Budget 2000
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Also published as Chapter 4 of the Budget Plan.


Table of Contents


Canada is now in an era of budget surpluses.

When the Government first took office in 1993, it set out a plan to restore the nation’s finances, build a stronger, more innovative economy and improve the quality of life for all Canadians. The plan is working.

The deficit is eliminated, the debt burden is falling, our unemployment rate is at its lowest level in more than 20 years and disposable income is rising.

With a growing economy and our nation’s finances in order, this budget charts a course to greater prosperity for all Canadians in the 21st century. Today’s better finances will be used to help build better lives for all Canadians, now and for future generations.

Crucial to a higher quality of life is ensuring that we continue to increase resources for post-secondary education and improve our system of universal health care.

A key component of the Government’s plan is to cut taxes. This will mean more money in the pockets of Canadians, stronger economic growth and enhanced job creation.

Canadians know that much of our future success hinges on building a stronger, more innovative economy. Developing the know-how, products, skills and services to keep the economy growing is essential to improving our quality of life.

That is why this budget:

For further information on budget measures other than those explained in this booklet, please contact the Distribution Centre at the address provided on the last page, or visit the Department of Finance Canada Web site at www.fin.gc.ca.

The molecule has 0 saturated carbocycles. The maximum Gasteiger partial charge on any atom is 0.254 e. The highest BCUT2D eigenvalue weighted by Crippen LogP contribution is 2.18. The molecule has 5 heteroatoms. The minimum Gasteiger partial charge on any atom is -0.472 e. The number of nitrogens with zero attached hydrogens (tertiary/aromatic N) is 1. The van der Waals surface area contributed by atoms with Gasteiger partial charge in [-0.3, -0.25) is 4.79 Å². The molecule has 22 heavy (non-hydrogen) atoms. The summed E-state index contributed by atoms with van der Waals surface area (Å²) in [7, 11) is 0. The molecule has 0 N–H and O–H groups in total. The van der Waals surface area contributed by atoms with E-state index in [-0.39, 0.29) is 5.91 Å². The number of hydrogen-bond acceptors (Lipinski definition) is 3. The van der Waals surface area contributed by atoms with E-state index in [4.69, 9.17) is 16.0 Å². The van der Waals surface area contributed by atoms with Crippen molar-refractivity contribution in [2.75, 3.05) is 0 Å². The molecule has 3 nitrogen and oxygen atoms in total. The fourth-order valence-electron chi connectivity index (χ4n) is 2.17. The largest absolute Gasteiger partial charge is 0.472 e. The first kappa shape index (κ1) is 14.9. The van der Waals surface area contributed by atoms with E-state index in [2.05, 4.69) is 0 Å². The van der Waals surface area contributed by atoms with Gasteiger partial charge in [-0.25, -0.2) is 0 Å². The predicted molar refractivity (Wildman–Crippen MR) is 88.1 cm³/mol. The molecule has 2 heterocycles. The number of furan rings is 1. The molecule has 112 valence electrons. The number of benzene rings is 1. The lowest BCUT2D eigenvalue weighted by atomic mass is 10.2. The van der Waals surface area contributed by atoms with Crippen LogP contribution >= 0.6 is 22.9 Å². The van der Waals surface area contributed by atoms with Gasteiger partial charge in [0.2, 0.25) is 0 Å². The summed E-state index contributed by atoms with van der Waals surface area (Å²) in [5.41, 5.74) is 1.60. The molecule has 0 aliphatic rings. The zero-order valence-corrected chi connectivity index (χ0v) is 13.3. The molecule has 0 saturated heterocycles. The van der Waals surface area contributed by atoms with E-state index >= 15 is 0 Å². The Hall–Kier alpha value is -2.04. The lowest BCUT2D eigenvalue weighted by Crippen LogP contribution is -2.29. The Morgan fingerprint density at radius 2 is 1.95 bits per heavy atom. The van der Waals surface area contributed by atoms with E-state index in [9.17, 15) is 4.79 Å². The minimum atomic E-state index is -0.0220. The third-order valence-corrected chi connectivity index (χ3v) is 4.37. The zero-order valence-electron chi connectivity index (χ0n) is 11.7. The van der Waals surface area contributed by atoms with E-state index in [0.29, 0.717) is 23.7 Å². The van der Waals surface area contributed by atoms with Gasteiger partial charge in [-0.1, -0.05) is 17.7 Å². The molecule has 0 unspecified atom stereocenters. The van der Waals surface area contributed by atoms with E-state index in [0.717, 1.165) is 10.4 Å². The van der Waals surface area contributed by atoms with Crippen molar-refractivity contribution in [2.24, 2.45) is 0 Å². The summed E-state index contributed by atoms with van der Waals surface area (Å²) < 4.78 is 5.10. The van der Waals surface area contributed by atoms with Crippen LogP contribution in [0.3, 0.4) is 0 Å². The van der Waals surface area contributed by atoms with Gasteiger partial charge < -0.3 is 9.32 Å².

Highlights

The 2000 budget proposes a five-year tax reduction plan that includes the most important structural changes to the federal tax system in more than a decade. The Plan will:

  • increase the amount that Canadians can earn tax-free to at least $8,000 and the amounts at which the middle and top tax rates apply to at least $35,000 and $70,000 respectively;
  • enrich the Canada Child Tax Benefit (CCTB) by $2.5 billion a year by 2004 to more than $9 billion annually – maximum benefits will reach $2,400 for a first child and $2,200 for a second child;
  • eliminate, as of July 1, 2000, the 5-per-cent deficit-reduction surtax on middle-income Canadians with incomes up to about $85,000, and completely eliminate it by 2004; and
  • raise to 25 per cent for 2000 and to 30 per cent for 2001 the permissible foreign content of investment in registered pension plans (RPPs) and registered retirement savings plans (RRSPs).

Additional measures will help Canadian businesses to become more competitive internationally by making the tax system more conducive to investment and innovation. To ensure continued growth and job creation in a global economy that is increasingly knowledge-based, the Plan will: